This article on chapped lips contains great information on how to prevent and treat chapped lips in adults and children.

 What are Chapped Lips?

Amost everyone experiences dry chapped lips from time to time. They are often caused by simple dehydration, or from too much exposure to sunshine, wind or intense cold. The official name for chapped lips is cheilitis.

Chapped lips also come with winter colds and flu – or any time, such as with allergies, which cause you to breathe through your mouth rather than your nose. People who snore or who have problems with tonsils and adenoids can also develop chapped lips.

Some musicians, flute players for instance, can also suffer with chapped lips.

Children with Down’s syndrome can suffer from chronic chapped lips and may require thyroid treatment.

The chemist store has a number of medicated remedies you can use, or there are a host of alternative and old-fashioned remedies like beeswax ointments, aloe vera gel or a dollop of Vaseline.

Children with chapped lips need to be taught not to lick them, as this causes the condition to worsen. If babies or children have chapped lips, keep their faces clean and use beeswax or other natural balm regularly.

Signs and symptoms of chapped lips

Your child’s lips may be:

  • Dry
  • Red
  • Cracked
  • Peeling
  • Sore

Treatment for chapped lips

  • Use lip balm several times throughout the day (get your child to carry a small tube of cream in their pocket or school bag)
  • Beeswax ointments are an excellent treatment for dry lips – as are petroleum based products like Vaseline
  • Use a sunscreen on your lips when going out in the sun or cold weather
  • If your lips have become raw, buy a medicated balm or cream from the chemist and apply regularly

Risks & complications of chapped lips

  • The condition becomes chronic (long lasting)
  • Infection arising from cracks in the lips
  • Dermatitis – repeated licking of dry lips to try and moisten them with saliva can cause dermatitis. Avoid constant lip licking as this only makes chapped lips worse
  • Recurring bouts of chapped lips need further investigation: you may be allergic to substances in lipsticks or you may need a visit to the dentist to check gums and teeth are healthy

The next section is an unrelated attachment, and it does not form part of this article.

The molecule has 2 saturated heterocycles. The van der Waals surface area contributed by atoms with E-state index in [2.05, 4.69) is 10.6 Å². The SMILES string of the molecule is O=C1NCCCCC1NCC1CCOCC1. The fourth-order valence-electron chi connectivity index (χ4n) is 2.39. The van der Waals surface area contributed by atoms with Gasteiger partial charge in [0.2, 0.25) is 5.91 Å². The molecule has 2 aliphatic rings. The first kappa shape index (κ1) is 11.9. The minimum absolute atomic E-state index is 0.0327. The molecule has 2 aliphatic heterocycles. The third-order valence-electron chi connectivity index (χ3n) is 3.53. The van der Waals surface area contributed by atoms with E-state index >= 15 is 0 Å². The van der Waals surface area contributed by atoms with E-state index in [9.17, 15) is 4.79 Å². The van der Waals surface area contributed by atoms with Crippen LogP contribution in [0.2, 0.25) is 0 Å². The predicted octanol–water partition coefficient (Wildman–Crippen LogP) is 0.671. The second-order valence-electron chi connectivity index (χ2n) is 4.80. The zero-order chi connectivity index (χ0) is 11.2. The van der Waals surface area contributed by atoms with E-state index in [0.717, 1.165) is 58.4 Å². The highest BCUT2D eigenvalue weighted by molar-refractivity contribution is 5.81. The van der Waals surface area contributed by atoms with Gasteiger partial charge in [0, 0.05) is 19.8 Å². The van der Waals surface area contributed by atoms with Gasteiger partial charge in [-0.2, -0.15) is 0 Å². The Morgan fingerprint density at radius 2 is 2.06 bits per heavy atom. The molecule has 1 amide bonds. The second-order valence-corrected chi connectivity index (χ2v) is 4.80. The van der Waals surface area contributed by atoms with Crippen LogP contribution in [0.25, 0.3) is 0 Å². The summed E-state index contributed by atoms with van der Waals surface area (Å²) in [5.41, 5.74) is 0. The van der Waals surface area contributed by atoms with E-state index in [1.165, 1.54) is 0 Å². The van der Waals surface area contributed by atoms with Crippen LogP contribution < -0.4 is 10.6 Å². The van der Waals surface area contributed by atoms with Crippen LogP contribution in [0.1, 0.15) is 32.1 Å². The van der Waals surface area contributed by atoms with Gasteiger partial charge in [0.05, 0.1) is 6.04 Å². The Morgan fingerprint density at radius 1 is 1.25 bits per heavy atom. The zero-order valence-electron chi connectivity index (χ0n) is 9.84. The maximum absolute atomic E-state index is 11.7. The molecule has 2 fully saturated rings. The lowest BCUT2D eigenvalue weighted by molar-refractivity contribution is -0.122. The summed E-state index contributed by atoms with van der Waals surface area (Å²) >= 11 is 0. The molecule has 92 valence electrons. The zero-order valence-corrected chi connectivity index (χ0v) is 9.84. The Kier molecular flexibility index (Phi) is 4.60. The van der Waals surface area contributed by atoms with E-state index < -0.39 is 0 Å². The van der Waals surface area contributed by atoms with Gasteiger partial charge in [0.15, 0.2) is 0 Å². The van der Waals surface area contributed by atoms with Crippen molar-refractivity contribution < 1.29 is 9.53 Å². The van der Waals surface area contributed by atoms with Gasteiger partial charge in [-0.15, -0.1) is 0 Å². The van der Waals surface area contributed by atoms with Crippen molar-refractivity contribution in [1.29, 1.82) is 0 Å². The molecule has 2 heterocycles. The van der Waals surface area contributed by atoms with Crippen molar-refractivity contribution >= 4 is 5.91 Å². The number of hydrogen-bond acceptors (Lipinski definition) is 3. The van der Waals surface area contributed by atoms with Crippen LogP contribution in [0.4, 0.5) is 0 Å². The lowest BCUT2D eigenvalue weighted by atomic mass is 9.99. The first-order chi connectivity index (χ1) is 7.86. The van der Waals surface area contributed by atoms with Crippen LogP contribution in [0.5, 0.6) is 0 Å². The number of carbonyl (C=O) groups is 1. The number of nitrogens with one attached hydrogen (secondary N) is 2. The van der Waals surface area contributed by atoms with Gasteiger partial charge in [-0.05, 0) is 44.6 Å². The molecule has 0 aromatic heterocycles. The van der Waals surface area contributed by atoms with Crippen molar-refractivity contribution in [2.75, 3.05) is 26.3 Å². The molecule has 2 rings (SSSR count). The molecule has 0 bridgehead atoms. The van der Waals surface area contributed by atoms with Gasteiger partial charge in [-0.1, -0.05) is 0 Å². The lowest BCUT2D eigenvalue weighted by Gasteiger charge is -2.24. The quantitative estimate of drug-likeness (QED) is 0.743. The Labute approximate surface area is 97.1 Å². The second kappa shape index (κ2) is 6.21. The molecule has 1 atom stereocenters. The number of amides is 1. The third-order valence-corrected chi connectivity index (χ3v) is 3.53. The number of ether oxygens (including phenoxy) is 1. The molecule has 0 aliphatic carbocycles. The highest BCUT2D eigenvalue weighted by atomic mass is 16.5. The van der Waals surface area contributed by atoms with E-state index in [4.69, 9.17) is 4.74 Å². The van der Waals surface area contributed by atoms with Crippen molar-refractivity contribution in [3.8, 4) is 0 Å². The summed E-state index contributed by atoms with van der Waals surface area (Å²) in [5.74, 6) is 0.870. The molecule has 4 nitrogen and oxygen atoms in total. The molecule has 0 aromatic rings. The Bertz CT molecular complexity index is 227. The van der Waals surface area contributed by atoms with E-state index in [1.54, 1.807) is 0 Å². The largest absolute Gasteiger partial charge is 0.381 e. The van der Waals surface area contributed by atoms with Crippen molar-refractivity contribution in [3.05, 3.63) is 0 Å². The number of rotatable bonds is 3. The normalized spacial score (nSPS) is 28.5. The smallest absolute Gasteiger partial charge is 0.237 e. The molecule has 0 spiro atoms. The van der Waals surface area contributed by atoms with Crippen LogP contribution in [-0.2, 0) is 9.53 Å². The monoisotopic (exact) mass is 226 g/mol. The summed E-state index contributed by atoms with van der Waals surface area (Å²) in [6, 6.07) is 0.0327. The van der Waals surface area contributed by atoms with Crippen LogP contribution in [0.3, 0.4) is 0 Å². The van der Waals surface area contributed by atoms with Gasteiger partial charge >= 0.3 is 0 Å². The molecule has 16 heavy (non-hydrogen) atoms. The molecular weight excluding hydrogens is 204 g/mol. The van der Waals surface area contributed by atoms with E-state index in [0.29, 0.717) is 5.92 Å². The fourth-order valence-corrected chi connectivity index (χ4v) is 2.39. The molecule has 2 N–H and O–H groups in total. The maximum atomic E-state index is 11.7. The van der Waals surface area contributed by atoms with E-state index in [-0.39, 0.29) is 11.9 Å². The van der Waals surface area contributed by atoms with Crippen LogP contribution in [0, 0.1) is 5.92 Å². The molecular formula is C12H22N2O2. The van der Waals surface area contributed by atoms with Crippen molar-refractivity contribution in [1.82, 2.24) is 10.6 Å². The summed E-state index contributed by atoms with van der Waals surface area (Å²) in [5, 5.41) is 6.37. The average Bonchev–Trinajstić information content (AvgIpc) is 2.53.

• Your child may be suffering from a lack of the thyroid hormone – talk to your doctor

What can I do to help chapped lips?

  • Use an exfoliant on your lips regularly – smooth, supple lips help protect against dryness and chapping (even a rub with a face cloth each day will help)
  • If you’re a woman, use a lipstick as this helps moisturise and protect the lips. Use lipstick on top of sunscreen
  • Eat a nutritious diet. Chapped and cracked lips can indicate a deficiency of Vitamin B. Add a B complex vitamin supplement to your diet
  • Drink plenty of water
  • Check you are not sensitive to the toothpaste you are using – switch to a natural brand with few or no additives. Or use the old fashioned remedy of cleaning your teeth with baking soda
  • Use Neem oil on your lips
  • Rub your lips with a slice of cucumber
  • Try aloe vera gel on your lips
  • Avoid too much exposure to sun, wind or cold that can trigger the condition (situations such as skiing, sailing, horse-riding or going to the beach can all act as triggers).
This is an essential family health reference, covering over 100 common, important, potentially serious and often worrying symptoms and emergencies, such as headaches, chest pain, dizziness, fever, bleeding, tiredness or stress. This classic bestseller has now been completely revised and updated to include the latest information on how to care for your sick child.

Helpful Articles

Chapped Lips often come hand-in-hand with colds and flu when our children have runny noses and can’t breathe properly.  Read more about Colds and Flu in our articles on these topics.


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Kimberley Paterson is a writer and public relations expert living in Whangaparaoa. She had an initial career as a registered nurse and has spent the last 20 years writing about health and well-being.

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